Efficacy and Safety of Dual Blockade of the Renin-Angiotensin System: Meta-Analysis of Randomised Trials
What are the long term-efficacy and adverse events of dual blockade of the renin-angiotensin system compared with monotherapy?
This was a systematic review and meta-analysis. Randomized controlled trials comparing dual blockers of the renin-angiotensin system with monotherapy, reporting data on either long-term efficacy (≥1 year) or safety events (≥4 weeks), and with a sample size of at least 50 were included. Analysis was stratified by trials with patients with heart failure versus patients without heart failure.
A total of 33 randomized controlled trials with 68,405 patients (mean age 61 years, 71% men) and mean duration of 52 weeks were included. Dual blockade of the renin-angiotensin system was not associated with any significant benefit for all-cause mortality (relative risk [RR], 0.97; 95% confidence interval [CI], 0.89-1.06) and cardiovascular mortality (RR, 0.96; 95% CI, 0.88-1.05) compared with monotherapy. Compared with monotherapy, dual therapy was associated with an 18% reduction in admissions to the hospital for heart failure (RR, 0.82; 95% CI, 0.74-0.92). However, compared with monotherapy, dual therapy was associated with a 55% increase in the risk of hyperkalemia (p < 0.001), a 66% increase in the risk of hypotension (p < 0.001), a 41% increase in the risk of renal failure (p = 0.01), and a 27% increase in the risk of withdrawal owing to adverse events (p < 0.001). Efficacy and safety results were consistent in cohorts with and without heart failure when dual therapy was compared with monotherapy except for all-cause mortality, which was higher in the cohort without heart failure (p = 0.04 vs. p = 0.15), and renal failure was significantly higher in the cohort with heart failure (p < 0.001 vs. p = 0.79).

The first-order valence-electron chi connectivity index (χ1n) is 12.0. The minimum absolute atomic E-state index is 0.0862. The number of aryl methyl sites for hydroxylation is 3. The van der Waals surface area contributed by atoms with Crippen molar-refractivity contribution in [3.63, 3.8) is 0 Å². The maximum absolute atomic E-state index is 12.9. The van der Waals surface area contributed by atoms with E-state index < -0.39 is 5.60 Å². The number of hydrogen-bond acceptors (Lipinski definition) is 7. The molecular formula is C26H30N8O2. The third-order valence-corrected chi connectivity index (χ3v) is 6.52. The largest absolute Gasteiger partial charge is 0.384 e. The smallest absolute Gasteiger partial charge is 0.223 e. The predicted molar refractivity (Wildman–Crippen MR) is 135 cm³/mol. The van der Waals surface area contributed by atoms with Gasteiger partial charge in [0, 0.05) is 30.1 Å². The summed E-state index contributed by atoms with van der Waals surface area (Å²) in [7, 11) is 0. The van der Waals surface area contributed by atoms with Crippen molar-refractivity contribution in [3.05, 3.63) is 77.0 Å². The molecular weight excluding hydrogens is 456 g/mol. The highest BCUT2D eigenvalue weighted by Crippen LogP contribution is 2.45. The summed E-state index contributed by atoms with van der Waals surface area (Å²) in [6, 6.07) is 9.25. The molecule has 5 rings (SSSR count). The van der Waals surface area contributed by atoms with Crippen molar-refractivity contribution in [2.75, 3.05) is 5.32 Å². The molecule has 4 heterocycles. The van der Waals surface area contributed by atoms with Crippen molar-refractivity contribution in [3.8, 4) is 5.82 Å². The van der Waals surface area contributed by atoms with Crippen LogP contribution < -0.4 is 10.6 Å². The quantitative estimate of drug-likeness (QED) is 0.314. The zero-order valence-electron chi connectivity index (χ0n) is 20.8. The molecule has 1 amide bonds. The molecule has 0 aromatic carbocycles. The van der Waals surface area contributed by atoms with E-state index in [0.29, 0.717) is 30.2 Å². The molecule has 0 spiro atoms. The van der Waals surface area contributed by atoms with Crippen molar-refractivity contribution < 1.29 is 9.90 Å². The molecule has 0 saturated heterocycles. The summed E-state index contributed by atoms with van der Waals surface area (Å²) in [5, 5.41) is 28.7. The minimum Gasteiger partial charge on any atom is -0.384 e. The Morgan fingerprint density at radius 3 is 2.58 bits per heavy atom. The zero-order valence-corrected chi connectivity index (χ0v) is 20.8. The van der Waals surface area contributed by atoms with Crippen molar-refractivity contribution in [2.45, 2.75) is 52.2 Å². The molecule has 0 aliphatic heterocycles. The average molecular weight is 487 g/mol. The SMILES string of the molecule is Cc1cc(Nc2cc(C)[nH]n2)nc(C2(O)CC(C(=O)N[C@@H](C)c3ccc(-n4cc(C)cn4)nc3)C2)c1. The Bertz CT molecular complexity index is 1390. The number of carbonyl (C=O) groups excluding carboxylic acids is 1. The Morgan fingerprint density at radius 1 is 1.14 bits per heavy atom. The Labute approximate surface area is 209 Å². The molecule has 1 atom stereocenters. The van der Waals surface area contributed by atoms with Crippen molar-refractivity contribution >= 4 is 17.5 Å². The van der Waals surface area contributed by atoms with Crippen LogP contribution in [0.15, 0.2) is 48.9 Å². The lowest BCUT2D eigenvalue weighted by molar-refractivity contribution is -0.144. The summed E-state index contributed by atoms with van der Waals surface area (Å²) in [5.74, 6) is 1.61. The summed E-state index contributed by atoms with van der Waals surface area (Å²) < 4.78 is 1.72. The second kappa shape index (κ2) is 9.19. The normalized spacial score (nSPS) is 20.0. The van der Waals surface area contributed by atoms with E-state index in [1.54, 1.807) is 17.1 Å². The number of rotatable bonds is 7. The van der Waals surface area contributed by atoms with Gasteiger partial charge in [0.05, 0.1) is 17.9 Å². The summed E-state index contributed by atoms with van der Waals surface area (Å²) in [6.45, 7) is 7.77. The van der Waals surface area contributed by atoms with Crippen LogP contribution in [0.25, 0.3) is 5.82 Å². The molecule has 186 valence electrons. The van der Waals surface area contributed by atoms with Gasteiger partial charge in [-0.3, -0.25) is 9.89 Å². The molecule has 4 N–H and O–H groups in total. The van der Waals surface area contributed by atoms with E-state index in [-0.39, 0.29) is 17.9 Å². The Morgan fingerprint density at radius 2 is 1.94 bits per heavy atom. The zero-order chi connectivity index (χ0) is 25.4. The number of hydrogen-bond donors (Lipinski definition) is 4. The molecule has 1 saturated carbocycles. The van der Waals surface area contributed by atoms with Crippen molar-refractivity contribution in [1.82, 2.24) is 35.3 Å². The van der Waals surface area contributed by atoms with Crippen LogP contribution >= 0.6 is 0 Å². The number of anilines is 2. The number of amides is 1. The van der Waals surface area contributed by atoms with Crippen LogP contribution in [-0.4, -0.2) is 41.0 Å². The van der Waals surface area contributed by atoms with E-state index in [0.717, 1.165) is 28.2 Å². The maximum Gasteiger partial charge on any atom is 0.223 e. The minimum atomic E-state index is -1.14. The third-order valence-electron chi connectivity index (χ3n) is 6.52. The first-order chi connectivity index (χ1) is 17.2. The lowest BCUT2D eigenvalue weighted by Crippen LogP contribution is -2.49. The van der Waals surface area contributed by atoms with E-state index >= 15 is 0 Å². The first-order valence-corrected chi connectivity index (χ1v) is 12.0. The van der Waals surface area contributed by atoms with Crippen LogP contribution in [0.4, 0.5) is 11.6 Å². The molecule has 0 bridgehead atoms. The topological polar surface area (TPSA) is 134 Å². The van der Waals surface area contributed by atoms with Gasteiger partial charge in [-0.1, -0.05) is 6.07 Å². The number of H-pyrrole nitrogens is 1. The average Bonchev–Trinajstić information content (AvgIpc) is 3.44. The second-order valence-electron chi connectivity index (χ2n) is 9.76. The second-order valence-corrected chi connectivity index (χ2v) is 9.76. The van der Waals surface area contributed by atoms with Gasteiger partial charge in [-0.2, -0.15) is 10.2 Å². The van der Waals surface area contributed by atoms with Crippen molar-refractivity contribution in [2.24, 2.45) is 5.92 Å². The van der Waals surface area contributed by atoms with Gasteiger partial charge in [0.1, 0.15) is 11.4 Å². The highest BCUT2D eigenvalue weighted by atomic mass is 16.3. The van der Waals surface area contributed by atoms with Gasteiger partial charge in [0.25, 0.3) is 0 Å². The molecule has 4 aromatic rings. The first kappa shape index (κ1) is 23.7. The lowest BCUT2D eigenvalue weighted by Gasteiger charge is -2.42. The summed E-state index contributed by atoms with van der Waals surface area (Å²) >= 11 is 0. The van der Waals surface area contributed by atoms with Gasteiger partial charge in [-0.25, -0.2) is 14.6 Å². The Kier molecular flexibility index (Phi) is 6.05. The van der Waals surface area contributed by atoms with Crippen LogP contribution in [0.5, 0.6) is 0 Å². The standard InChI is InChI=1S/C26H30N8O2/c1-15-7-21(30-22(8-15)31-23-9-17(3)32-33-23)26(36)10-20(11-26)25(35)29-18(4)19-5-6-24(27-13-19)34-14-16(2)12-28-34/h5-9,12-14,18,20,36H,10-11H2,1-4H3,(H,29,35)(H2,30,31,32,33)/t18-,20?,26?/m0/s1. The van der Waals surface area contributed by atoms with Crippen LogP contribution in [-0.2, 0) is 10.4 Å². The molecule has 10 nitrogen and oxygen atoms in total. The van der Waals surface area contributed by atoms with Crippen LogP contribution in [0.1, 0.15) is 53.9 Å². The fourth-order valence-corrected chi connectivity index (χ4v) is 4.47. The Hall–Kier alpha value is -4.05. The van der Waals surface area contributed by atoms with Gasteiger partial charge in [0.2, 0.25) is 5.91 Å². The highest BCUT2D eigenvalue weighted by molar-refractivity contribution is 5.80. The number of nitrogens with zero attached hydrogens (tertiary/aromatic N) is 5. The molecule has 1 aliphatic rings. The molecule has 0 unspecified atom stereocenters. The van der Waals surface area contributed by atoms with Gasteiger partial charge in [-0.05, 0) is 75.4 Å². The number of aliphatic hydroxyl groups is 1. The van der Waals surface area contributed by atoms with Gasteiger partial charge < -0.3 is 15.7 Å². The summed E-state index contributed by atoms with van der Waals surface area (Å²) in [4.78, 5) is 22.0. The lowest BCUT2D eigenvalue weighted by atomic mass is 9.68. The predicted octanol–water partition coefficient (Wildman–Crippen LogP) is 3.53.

The authors concluded that the risk to benefit ratio argues against the use of dual blockade of the renin-angiotensin system.
The current study failed to show any benefit for all-cause mortality and cardiovascular mortality with dual therapy (any two of angiotensin-converting enzyme inhibitors, angiotensin-receptor blockers, or aliskiren) compared with monotherapy. Although compared with monotherapy dual therapy was associated with a reduction in admissions to the hospital for heart failure mainly in the cohort with heart failure, the risks of hyperkalemia, hypotension, renal failure, and withdrawal owing to drug-related adverse events were significantly increased. Based on available data and overall risk-benefit analysis, use of dual blockade of the renin-angiotensin system should be avoided.
Keywords: Angiotensin Receptor Antagonists, Risk, Hypotension, Renin-Angiotensin System, Hyperkalemia, Heart Diseases, Renal Insufficiency, Fumarates, Angiotensin II Type 1 Receptor Blockers, Cardiology, Heart Failure
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